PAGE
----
While the Tar Heels are in familiar territory in the title game, they will still be trying to win their first tournament title since winning back-to-back tournaments in 2007-08. Virginia will now await their NCAA Tournament draw, as they are projected by the consensus of pundits as a one seed in the big dance, even with the loss.
#11 Notre Dame 74, #2 Duke 64
The Fighting Irish dominated early, allowed Duke to get close again, then put the Blue Devils away late to reach the ACC Tournament title game.
Duke’s only lead in the game was 2-0, as the Irish then went on an 18-3 run to take an 18-5 lead, and led by at least nine for the rest of the first half on their way to a 41-26 lead at the break. Duke methodically clawed their way back into the game throughout the second half, getting as close as 68-64 in the closing minutes, before Pat Connaughton hit a jumper at the end of the shot clock with 1:15 remaining to give the Irish a 70-64 advantage and end Duke’s momentum. Duke never scored after a Tyus Jones triple at the 3:13 mark that Duke got within four.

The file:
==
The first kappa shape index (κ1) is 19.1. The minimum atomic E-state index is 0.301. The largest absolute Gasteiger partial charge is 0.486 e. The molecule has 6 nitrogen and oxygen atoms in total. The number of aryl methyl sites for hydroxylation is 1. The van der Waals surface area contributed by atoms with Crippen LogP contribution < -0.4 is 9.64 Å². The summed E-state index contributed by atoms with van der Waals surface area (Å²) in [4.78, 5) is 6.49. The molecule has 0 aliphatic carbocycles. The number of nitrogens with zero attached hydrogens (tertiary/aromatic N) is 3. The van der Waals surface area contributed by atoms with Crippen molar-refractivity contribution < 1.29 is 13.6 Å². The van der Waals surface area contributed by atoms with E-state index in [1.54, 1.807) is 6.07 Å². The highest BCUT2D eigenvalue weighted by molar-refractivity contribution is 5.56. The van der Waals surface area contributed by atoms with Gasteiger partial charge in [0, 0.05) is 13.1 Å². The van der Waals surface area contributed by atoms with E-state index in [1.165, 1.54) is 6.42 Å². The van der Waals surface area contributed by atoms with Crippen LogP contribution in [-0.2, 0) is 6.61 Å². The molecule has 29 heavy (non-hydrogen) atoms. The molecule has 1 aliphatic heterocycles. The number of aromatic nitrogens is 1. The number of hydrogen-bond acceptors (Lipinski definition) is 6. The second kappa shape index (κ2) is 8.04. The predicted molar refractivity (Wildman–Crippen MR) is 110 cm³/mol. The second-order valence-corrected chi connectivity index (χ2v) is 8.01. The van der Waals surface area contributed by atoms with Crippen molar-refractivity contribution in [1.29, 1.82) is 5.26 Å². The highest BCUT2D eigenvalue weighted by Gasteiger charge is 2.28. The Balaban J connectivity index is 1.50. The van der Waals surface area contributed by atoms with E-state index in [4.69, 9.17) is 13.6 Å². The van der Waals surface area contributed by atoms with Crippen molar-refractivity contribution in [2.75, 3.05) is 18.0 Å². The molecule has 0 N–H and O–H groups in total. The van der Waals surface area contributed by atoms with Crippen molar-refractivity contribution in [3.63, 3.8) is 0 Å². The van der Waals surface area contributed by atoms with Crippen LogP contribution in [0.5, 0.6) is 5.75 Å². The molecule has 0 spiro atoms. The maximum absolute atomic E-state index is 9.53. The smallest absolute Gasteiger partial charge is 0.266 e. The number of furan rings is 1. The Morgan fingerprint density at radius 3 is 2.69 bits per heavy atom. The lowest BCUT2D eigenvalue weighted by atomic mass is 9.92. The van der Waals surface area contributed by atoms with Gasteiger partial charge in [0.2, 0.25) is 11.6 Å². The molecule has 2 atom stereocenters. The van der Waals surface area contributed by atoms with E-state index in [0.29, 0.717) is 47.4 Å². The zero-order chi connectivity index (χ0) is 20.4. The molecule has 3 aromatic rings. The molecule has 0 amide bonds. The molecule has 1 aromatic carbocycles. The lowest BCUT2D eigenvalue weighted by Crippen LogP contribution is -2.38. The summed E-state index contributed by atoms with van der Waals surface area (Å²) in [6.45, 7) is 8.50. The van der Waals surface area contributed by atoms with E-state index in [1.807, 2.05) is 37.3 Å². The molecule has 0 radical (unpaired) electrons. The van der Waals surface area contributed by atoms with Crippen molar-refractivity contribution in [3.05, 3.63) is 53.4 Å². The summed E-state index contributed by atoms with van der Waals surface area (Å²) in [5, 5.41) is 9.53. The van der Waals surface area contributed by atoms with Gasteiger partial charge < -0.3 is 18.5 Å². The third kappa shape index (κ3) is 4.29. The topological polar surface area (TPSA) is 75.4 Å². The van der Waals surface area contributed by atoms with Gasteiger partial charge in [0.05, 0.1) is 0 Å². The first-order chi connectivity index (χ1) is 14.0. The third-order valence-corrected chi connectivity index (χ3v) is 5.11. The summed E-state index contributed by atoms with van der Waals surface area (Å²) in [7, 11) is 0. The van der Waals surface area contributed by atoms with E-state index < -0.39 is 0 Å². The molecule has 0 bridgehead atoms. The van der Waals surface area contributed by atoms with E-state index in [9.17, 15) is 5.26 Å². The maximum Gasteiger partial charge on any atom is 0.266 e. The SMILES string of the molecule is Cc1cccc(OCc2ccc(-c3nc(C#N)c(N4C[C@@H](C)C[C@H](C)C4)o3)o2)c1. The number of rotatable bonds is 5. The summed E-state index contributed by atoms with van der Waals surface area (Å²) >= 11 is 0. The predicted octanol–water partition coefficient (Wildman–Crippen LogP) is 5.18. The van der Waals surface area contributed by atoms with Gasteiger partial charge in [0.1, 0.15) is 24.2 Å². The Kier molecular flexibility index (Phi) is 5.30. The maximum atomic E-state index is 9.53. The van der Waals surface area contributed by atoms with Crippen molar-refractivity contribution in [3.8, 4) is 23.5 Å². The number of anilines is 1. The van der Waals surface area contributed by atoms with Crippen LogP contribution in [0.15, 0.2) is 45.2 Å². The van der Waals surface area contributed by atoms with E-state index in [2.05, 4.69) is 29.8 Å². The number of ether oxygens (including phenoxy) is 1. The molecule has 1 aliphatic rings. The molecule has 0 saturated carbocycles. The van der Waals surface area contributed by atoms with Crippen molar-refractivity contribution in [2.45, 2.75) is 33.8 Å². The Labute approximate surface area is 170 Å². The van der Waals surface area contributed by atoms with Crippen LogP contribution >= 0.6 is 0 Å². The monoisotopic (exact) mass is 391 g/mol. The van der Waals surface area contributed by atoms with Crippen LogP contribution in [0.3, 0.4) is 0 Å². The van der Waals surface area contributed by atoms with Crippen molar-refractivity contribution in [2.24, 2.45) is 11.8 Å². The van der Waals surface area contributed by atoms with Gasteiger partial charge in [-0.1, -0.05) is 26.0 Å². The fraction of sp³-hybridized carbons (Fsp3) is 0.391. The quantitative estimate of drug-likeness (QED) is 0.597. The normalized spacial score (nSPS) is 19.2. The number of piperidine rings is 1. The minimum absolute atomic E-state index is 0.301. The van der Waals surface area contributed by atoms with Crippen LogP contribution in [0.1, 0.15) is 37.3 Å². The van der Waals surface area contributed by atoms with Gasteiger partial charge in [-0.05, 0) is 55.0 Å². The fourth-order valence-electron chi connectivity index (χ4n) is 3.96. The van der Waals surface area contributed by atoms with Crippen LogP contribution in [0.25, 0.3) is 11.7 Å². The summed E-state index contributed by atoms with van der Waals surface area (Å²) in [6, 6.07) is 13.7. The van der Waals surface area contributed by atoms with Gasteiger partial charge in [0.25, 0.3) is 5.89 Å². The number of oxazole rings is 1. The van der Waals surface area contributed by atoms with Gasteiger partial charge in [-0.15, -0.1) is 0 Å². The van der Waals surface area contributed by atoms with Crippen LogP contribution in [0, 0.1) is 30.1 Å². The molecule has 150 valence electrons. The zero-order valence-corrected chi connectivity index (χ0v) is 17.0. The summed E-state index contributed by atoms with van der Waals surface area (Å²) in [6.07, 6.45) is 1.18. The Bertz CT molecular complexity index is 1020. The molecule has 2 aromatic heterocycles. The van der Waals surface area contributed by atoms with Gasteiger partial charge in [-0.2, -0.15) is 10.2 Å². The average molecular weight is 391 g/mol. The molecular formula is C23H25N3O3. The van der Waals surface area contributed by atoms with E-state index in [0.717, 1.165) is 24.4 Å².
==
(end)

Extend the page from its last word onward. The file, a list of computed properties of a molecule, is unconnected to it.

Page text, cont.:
Leading Notre Dame to their first ACC championship game was an unlikely hero, freshman forward Bonzie Colson, who had 17 points, including 14 in the first half, while going head-to-head with ACC Player of the Year, Duke’s Jahlil Okafor. While Okafor led all scorers with 28, Colson, who averages just 5.6 points per game off the bench, was a spark for the Irish on their way to the win.
Demetrius Jackson scored 15 and Jerian Grant scored 13 for the Irish. In addition to Okafor’s 28 points, Justise Winslow had a double-double for the Devils, with 11 points and 11 rebounds. The Blue Devils shot just 3-for-17 (17.6%) from three-point range, as Duke’s seniors become the first four-year players since 1998 to graduate without winning a conference title.